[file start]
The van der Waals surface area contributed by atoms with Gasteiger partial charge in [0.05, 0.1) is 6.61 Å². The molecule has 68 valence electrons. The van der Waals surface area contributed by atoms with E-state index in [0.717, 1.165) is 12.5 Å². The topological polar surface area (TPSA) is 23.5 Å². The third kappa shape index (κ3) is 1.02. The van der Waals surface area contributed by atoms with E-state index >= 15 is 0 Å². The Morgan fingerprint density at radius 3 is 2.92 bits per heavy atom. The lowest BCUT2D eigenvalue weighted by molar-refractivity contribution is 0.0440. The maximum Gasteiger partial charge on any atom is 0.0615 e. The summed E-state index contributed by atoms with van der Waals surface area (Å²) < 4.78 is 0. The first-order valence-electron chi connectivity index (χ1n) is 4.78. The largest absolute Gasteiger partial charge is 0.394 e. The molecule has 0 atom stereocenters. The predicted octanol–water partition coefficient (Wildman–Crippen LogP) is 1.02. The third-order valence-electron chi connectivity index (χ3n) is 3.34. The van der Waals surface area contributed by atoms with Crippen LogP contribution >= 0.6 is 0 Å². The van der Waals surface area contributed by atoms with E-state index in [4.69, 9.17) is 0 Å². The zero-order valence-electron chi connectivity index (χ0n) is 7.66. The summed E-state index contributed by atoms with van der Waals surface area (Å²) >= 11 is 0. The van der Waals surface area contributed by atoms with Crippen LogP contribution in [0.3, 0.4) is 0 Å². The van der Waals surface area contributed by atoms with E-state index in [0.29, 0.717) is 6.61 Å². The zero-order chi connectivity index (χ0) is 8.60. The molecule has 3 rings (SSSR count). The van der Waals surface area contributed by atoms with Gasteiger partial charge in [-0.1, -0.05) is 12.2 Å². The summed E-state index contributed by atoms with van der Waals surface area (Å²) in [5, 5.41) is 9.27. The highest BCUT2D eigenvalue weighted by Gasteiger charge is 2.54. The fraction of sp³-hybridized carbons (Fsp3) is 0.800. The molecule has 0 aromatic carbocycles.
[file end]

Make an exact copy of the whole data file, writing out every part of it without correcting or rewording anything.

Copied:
The van der Waals surface area contributed by atoms with Gasteiger partial charge in [0.05, 0.1) is 6.61 Å². The molecule has 68 valence electrons. The van der Waals surface area contributed by atoms with E-state index in [0.717, 1.165) is 12.5 Å². The topological polar surface area (TPSA) is 23.5 Å². The third kappa shape index (κ3) is 1.02. The van der Waals surface area contributed by atoms with E-state index >= 15 is 0 Å². The Morgan fingerprint density at radius 3 is 2.92 bits per heavy atom. The lowest BCUT2D eigenvalue weighted by molar-refractivity contribution is 0.0440. The maximum Gasteiger partial charge on any atom is 0.0615 e. The summed E-state index contributed by atoms with van der Waals surface area (Å²) < 4.78 is 0. The first-order valence-electron chi connectivity index (χ1n) is 4.78. The largest absolute Gasteiger partial charge is 0.394 e. The molecule has 0 atom stereocenters. The predicted octanol–water partition coefficient (Wildman–Crippen LogP) is 1.02. The third-order valence-electron chi connectivity index (χ3n) is 3.34. The van der Waals surface area contributed by atoms with Crippen LogP contribution >= 0.6 is 0 Å². The van der Waals surface area contributed by atoms with E-state index in [4.69, 9.17) is 0 Å². The zero-order valence-electron chi connectivity index (χ0n) is 7.66. The summed E-state index contributed by atoms with van der Waals surface area (Å²) >= 11 is 0. The van der Waals surface area contributed by atoms with Crippen LogP contribution in [0.3, 0.4) is 0 Å². The van der Waals surface area contributed by atoms with E-state index in [0.29, 0.717) is 6.61 Å². The zero-order chi connectivity index (χ0) is 8.60. The molecule has 3 rings (SSSR count). The van der Waals surface area contributed by atoms with Gasteiger partial charge in [-0.1, -0.05) is 12.2 Å². The summed E-state index contributed by atoms with van der Waals surface area (Å²) in [5, 5.41) is 9.27. The highest BCUT2D eigenvalue weighted by Gasteiger charge is 2.54. The fraction of sp³-hybridized carbons (Fsp3) is 0.800. The molecule has 0 aromatic carbocycles.